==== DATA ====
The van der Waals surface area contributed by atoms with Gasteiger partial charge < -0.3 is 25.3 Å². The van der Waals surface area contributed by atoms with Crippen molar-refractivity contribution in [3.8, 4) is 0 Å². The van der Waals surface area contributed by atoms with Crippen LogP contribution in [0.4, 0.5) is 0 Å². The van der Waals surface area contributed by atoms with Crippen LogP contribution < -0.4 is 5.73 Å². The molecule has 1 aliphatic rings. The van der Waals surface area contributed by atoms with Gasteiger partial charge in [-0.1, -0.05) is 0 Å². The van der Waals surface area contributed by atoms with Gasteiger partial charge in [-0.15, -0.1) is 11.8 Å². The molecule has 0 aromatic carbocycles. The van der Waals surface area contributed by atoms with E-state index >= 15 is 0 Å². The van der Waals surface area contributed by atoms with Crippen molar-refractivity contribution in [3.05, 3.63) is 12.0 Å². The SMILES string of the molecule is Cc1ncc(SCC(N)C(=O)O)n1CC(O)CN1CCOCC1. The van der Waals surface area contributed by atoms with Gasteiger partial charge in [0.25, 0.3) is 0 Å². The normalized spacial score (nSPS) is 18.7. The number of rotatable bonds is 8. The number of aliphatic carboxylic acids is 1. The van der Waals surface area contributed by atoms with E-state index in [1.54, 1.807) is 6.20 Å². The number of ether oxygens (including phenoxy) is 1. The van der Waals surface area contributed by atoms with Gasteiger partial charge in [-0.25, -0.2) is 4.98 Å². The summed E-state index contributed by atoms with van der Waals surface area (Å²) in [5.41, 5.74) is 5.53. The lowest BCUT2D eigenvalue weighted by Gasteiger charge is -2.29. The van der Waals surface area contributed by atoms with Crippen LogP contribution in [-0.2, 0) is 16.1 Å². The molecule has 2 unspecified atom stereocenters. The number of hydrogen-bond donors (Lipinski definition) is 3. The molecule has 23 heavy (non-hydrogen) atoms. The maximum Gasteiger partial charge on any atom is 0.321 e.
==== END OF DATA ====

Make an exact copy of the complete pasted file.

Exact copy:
The van der Waals surface area contributed by atoms with Gasteiger partial charge < -0.3 is 25.3 Å². The van der Waals surface area contributed by atoms with Crippen molar-refractivity contribution in [3.8, 4) is 0 Å². The van der Waals surface area contributed by atoms with Crippen LogP contribution in [0.4, 0.5) is 0 Å². The van der Waals surface area contributed by atoms with Crippen LogP contribution < -0.4 is 5.73 Å². The molecule has 1 aliphatic rings. The van der Waals surface area contributed by atoms with Gasteiger partial charge in [-0.1, -0.05) is 0 Å². The van der Waals surface area contributed by atoms with Gasteiger partial charge in [-0.15, -0.1) is 11.8 Å². The molecule has 0 aromatic carbocycles. The van der Waals surface area contributed by atoms with E-state index >= 15 is 0 Å². The van der Waals surface area contributed by atoms with Crippen molar-refractivity contribution in [3.05, 3.63) is 12.0 Å². The SMILES string of the molecule is Cc1ncc(SCC(N)C(=O)O)n1CC(O)CN1CCOCC1. The van der Waals surface area contributed by atoms with Gasteiger partial charge in [0.25, 0.3) is 0 Å². The normalized spacial score (nSPS) is 18.7. The number of rotatable bonds is 8. The number of aliphatic carboxylic acids is 1. The van der Waals surface area contributed by atoms with E-state index in [1.54, 1.807) is 6.20 Å². The number of ether oxygens (including phenoxy) is 1. The van der Waals surface area contributed by atoms with Gasteiger partial charge in [-0.25, -0.2) is 4.98 Å². The summed E-state index contributed by atoms with van der Waals surface area (Å²) in [5.41, 5.74) is 5.53. The lowest BCUT2D eigenvalue weighted by Gasteiger charge is -2.29. The van der Waals surface area contributed by atoms with Crippen LogP contribution in [-0.2, 0) is 16.1 Å². The molecule has 2 unspecified atom stereocenters. The number of hydrogen-bond donors (Lipinski definition) is 3. The molecule has 23 heavy (non-hydrogen) atoms. The maximum Gasteiger partial charge on any atom is 0.321 e.